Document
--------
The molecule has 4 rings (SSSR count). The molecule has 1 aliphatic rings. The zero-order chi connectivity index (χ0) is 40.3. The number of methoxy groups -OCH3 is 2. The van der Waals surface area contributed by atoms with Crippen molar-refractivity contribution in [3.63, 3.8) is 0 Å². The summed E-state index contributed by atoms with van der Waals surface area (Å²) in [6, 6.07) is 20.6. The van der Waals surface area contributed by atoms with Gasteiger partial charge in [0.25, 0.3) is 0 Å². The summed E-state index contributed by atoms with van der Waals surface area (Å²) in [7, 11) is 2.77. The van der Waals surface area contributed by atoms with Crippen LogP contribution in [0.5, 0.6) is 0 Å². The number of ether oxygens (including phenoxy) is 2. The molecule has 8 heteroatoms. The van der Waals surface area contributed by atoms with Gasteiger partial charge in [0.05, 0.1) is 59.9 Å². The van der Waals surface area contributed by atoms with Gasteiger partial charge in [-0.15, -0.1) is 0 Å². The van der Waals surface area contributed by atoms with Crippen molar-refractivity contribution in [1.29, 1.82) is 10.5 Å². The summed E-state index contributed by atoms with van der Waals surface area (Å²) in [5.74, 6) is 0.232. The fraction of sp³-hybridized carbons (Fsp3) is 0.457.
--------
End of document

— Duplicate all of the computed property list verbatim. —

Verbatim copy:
The molecule has 4 rings (SSSR count). The molecule has 1 aliphatic rings. The zero-order chi connectivity index (χ0) is 40.3. The number of methoxy groups -OCH3 is 2. The van der Waals surface area contributed by atoms with Crippen molar-refractivity contribution in [3.63, 3.8) is 0 Å². The summed E-state index contributed by atoms with van der Waals surface area (Å²) in [6, 6.07) is 20.6. The van der Waals surface area contributed by atoms with Gasteiger partial charge in [0.25, 0.3) is 0 Å². The summed E-state index contributed by atoms with van der Waals surface area (Å²) in [7, 11) is 2.77. The van der Waals surface area contributed by atoms with Crippen LogP contribution in [0.5, 0.6) is 0 Å². The number of ether oxygens (including phenoxy) is 2. The molecule has 8 heteroatoms. The van der Waals surface area contributed by atoms with Gasteiger partial charge in [0.05, 0.1) is 59.9 Å². The van der Waals surface area contributed by atoms with Gasteiger partial charge in [-0.15, -0.1) is 0 Å². The van der Waals surface area contributed by atoms with Crippen molar-refractivity contribution in [1.29, 1.82) is 10.5 Å². The summed E-state index contributed by atoms with van der Waals surface area (Å²) in [5.74, 6) is 0.232. The fraction of sp³-hybridized carbons (Fsp3) is 0.457.